• Paige Eve Alexander, of Virginia, to be an Assistant Administrator of the United States Agency for International Development (USAID)
  • Jonathan Nicholas Stivers, of the District of Columbia, to be an Assistant Administrator of the United States Agency for International Development (USAID)

 

We’ll have to see what happens next.

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Congressional Research Service Reports (CRS) and Briefs – Published July 2014

— Domani Spero
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In FY2012, the Congressional Research Service (CRS) had an appropriation of $106.79 million available for expenditure.  U.S. taxpayers fund the CRS, a “think tank” that provides reports and briefs to members of Congress on a variety of topics. However,there is no easily accessible depository for all these reports and U.S. citizens who want them have to request the reports from their member of congress.

On its annual report for FY2012, CRS indicated that it prepared 534 new reports, and 2,702 report updates.  Some CRS reports are available through the Federation of American Scientists, the University of North Texas, and Open CRS. Also check out CRS on Open Congress; it includes links on the discussion of direct public access of these CRS reports. The reports made publicly available through the State Department are available below. We will routinely republish them here. Note that some documents are web-accessible but most are in pdf formats.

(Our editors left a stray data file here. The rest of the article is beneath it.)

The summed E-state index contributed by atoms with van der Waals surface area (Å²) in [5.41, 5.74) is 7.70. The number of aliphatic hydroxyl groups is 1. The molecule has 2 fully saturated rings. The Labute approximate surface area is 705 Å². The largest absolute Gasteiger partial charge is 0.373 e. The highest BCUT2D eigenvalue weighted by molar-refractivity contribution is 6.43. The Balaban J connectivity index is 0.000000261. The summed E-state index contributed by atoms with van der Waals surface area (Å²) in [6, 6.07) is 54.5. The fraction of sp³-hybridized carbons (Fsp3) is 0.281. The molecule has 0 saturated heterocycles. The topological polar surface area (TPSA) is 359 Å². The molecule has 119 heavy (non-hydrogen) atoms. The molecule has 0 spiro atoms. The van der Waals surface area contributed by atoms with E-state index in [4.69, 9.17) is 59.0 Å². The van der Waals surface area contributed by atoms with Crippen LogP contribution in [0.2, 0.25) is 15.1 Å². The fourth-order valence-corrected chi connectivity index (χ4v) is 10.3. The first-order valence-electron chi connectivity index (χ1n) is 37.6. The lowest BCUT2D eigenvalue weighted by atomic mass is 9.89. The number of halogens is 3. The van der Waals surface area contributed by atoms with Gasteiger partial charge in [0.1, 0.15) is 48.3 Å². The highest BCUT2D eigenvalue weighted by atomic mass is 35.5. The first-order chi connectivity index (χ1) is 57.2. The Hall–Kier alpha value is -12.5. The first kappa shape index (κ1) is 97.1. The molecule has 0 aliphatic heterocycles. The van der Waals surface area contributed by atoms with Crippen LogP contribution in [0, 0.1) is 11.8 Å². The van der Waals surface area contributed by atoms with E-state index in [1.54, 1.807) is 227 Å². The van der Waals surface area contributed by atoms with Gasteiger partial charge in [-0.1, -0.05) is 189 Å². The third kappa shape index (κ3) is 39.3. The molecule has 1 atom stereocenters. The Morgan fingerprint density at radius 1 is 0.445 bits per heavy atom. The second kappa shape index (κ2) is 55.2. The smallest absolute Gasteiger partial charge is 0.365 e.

Subject CRS Reports – July 2014
Afghanistan -07/28/14   Afghanistan: Politics, Elections, and Government Performance  [674 Kb]

-07/11/14   Afghanistan: Post-Taliban Governance, Security, and U.S. Policy  [1068 Kb]